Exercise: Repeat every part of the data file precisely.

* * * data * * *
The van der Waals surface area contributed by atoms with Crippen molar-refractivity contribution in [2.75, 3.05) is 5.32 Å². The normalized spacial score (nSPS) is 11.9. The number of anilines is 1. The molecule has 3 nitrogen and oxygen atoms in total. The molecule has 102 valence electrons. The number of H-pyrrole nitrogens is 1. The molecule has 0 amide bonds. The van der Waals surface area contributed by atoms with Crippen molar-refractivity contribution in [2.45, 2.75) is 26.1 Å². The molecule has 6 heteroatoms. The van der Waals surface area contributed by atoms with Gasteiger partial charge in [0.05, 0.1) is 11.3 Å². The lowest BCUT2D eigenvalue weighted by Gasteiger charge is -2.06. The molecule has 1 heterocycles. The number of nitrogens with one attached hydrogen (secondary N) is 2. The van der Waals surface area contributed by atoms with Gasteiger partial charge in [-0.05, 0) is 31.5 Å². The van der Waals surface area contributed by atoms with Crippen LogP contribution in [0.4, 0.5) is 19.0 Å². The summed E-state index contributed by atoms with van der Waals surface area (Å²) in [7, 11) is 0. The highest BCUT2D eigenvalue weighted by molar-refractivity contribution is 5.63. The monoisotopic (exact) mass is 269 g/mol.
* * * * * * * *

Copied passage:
The van der Waals surface area contributed by atoms with Crippen molar-refractivity contribution in [2.75, 3.05) is 5.32 Å². The normalized spacial score (nSPS) is 11.9. The number of anilines is 1. The molecule has 3 nitrogen and oxygen atoms in total. The molecule has 102 valence electrons. The number of H-pyrrole nitrogens is 1. The molecule has 0 amide bonds. The van der Waals surface area contributed by atoms with Crippen molar-refractivity contribution in [2.45, 2.75) is 26.1 Å². The molecule has 6 heteroatoms. The van der Waals surface area contributed by atoms with Gasteiger partial charge in [0.05, 0.1) is 11.3 Å². The lowest BCUT2D eigenvalue weighted by Gasteiger charge is -2.06. The molecule has 1 heterocycles. The number of nitrogens with one attached hydrogen (secondary N) is 2. The van der Waals surface area contributed by atoms with Gasteiger partial charge in [-0.05, 0) is 31.5 Å². The van der Waals surface area contributed by atoms with Crippen LogP contribution in [0.4, 0.5) is 19.0 Å². The summed E-state index contributed by atoms with van der Waals surface area (Å²) in [7, 11) is 0. The highest BCUT2D eigenvalue weighted by molar-refractivity contribution is 5.63. The monoisotopic (exact) mass is 269 g/mol.